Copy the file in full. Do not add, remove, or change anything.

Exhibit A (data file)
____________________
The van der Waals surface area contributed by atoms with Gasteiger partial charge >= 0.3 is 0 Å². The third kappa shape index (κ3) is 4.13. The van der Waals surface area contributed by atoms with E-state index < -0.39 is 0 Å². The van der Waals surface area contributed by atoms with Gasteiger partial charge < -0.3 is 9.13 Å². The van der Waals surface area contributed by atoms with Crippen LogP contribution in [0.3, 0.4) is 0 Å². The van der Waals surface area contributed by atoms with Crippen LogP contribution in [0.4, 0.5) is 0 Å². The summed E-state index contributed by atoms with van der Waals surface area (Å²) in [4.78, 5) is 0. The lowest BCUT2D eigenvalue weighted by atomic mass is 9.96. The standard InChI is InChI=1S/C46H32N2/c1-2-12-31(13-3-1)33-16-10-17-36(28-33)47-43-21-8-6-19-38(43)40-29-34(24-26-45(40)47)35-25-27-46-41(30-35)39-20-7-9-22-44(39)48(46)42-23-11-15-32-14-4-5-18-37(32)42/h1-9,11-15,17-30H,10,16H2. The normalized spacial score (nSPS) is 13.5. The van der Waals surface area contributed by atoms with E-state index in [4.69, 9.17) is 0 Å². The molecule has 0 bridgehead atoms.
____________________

The van der Waals surface area contributed by atoms with Gasteiger partial charge >= 0.3 is 0 Å². The third kappa shape index (κ3) is 4.13. The van der Waals surface area contributed by atoms with E-state index < -0.39 is 0 Å². The van der Waals surface area contributed by atoms with Gasteiger partial charge < -0.3 is 9.13 Å². The van der Waals surface area contributed by atoms with Crippen LogP contribution in [0.3, 0.4) is 0 Å². The van der Waals surface area contributed by atoms with Crippen LogP contribution in [0.4, 0.5) is 0 Å². The summed E-state index contributed by atoms with van der Waals surface area (Å²) in [4.78, 5) is 0. The lowest BCUT2D eigenvalue weighted by atomic mass is 9.96. The standard InChI is InChI=1S/C46H32N2/c1-2-12-31(13-3-1)33-16-10-17-36(28-33)47-43-21-8-6-19-38(43)40-29-34(24-26-45(40)47)35-25-27-46-41(30-35)39-20-7-9-22-44(39)48(46)42-23-11-15-32-14-4-5-18-37(32)42/h1-9,11-15,17-30H,10,16H2. The normalized spacial score (nSPS) is 13.5. The van der Waals surface area contributed by atoms with E-state index in [4.69, 9.17) is 0 Å². The molecule has 0 bridgehead atoms.